St. Patrick’s Day is coming up, and while it tends to be typified by copious amounts of fattening alcohol and grease-laden food, it doesn’t have to be. This recipe is for a traditional Irish stew, and is rich in vitamins, high in protein, high in complex carbohydrates and low in fat—the perfect meal! As for alcohol during the festivities, try to stick with light beer or shots. If you prefer mixed drinks, go with soda water as the mixer to minimize the sugar you ingest!
- 2 pounds boneless leg of lamb, trimmed and cut into 1-inch pieces
- 1 3/4 pounds white potatoes, peeled and cut into 1-inch pieces
- 3 large leeks, white part only, halved, washed and thinly sliced
- 3 large carrots, peeled and cut into 1-inch pieces
- 3 stalks celery, thinly sliced
- 1 14-ounce can reduced-sodium chicken broth
- 2 teaspoons chopped fresh thyme
- 1 teaspoon salt
- 1 teaspoon freshly ground pepper
- 1/4 cup packed fresh parsley leaves, chopped
Combine lamb, potatoes, leeks, carrots, celery, broth, thyme, salt and pepper in a 6-quart slow cooker; stir to combine. Put the lid on and cook on low until the lamb is fork-tender, about 8 hours. Stir in parsley before serving. Enjoy!
Original Recipe Source: Eating Well
RECIPE: Cauliflower “Mashed Potatoes”
Here is a great low-calorie alternative to mashed potatoes. Now, there’s nothing wrong with eating potatoes—in fact, they are an excellent carb choice—but a big bowl of mashed potatoes can pack quite a caloric wallop. If you have an intense craving and can’t find room in your diet for the caloric load, try these instead! Let me know how you like them!
- 1 medium head cauliflower, trimmed
- 2 tbsp nonfat cream cheese
- 1/4 cup parmesan cheese
- 1 tbsp Mrs. Dash Herbs and Garlic seasoning
- 1/2 tsp Better than Boullion seasoning, vegetable or chicken flavor
- 1 tsp black pepper, freshly ground
- Dash salt (optional)
Chop the cauliflower into bite-sized pieces. In a large pot, bring enough water to a rolling boil to cover the cauliflower. Cook the cauliflower for 6-8 minutes, until very tender but not overdone. Drain in a strainer. Place a kitchen town into the bottom of the empty pot, and add the cauliflower back into it so the excess water is absorbed by the towel. Remove the towel from the pot, and add the remaining ingredients. Mash the mixture with a hand-held blender or potato masher until fluffy. Add salt and pepper to taste, enjoy!
RECIPE: Omelette of Winners
Here is an easy breakfast recipe to get in your morning servings of protein and veggies. Thanks to Kevin S. for the recipe! Try it and let me know how you like it!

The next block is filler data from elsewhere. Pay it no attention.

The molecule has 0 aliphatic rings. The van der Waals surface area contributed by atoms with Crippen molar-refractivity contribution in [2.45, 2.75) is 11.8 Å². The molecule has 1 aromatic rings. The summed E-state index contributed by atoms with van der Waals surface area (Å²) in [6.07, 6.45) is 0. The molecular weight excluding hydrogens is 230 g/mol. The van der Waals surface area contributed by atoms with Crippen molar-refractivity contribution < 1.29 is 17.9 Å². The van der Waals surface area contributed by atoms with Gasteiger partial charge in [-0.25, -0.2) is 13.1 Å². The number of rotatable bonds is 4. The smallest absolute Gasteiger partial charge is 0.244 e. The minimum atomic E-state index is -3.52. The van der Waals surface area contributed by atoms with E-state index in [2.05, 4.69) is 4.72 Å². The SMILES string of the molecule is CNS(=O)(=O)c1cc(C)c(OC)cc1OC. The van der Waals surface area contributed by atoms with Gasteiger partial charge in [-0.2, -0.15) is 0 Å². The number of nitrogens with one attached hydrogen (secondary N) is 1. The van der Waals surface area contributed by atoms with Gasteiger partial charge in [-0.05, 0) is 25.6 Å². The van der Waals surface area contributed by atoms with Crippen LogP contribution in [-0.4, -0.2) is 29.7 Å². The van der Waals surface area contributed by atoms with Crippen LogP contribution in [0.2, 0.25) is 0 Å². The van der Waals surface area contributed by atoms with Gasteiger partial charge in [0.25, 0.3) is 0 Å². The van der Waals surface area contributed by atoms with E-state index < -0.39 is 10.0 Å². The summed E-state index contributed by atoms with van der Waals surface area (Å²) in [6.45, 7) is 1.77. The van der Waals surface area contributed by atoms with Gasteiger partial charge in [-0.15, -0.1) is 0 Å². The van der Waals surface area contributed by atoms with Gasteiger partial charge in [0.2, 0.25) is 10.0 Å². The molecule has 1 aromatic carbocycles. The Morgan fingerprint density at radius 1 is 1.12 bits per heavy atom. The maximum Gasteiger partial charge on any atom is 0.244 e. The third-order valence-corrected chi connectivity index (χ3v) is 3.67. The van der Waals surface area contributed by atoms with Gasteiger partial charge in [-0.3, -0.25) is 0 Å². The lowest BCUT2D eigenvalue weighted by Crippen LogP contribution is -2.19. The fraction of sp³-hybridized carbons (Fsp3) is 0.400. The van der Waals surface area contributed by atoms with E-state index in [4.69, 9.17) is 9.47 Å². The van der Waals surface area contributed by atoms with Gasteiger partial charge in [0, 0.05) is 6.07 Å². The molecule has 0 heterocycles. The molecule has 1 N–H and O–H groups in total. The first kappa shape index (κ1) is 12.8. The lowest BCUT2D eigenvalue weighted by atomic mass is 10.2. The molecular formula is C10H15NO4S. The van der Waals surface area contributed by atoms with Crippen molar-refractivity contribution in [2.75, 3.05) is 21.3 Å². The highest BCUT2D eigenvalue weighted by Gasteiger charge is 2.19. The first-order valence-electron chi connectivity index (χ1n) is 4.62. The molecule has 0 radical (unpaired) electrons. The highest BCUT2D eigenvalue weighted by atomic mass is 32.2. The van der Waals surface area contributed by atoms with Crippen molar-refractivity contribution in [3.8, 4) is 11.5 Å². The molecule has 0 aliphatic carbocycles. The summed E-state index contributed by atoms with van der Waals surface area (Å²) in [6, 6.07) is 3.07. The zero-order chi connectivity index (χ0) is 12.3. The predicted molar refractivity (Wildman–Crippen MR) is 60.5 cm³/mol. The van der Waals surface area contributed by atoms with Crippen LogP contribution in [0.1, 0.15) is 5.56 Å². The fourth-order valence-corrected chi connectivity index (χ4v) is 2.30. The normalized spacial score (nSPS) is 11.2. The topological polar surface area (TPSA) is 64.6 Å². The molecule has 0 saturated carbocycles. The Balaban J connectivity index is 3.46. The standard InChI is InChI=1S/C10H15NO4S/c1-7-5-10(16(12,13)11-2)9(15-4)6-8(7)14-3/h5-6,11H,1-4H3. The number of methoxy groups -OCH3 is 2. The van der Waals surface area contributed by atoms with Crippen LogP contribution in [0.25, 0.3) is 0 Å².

- 3 egg whites
- 1 whole egg
- 1 large slice onion
- 1/4 bell pepper, julienned
- 1 tbsp corn
- 1/4 cup spinach
- 1/4 avocado, sliced
- 2 strips turkey bacon, cooked and chopped
- 1 dash cayenne pepper (optional)
- 3 tbsp low-fat cheddar cheese (optional)
Beat the egg whites and whole egg in a small dish until homogenous. Heat a frying pan sprayed with cooking spray over medium heat, and add the eggs, tilting pan to coat evenly. Meanwhile, heat another sprayed pan over medium-high heat and add the onions, bell pepper, and corn, and cook until the peppers and onion are tender. Add the spinach and continue cooking until the spinach wilts. Add the mixture to one half of the pan with the eggs in it (egg coating should have solidified by now) and top with avocado slices, bacon pieces, cayenne and cheddar cheese. Fold the other half of the omelette over the mixture and transfer to a plate. Enjoy!
Q&A: Hypoglycemia and Exercise/Nutrition
If you have hypoglycemia what are the best things you can do for your body, both fitness and nutrition-wise?
As you may know, hypoglycemia refers to the condition in which an individual has low blood sugar levels, which can result in a host of negative symptoms, such as headache, dizziness, nausea, irritability, anxiety, confusion, and, more dangerously, severe muscular exhaustion and heart palpitations. Anyone can suffer from hypoglycemia, depending on the situation. Most people only suffer from this issue if they perform heavy endurance training for extended periods of time without eating or drinking any source of carbohydrates (unless they’ve been on a low-carb diet for a moderate amount of time and their body has switched to using fat ketones for fuel). However, there are folks who suffer from this condition chronically, and for seemingly no reason. It can even manifest itself so extremely that failing to wake up in the middle of the night to eat results in being unable to gather the energy to walk to the kitchen for food the next morning.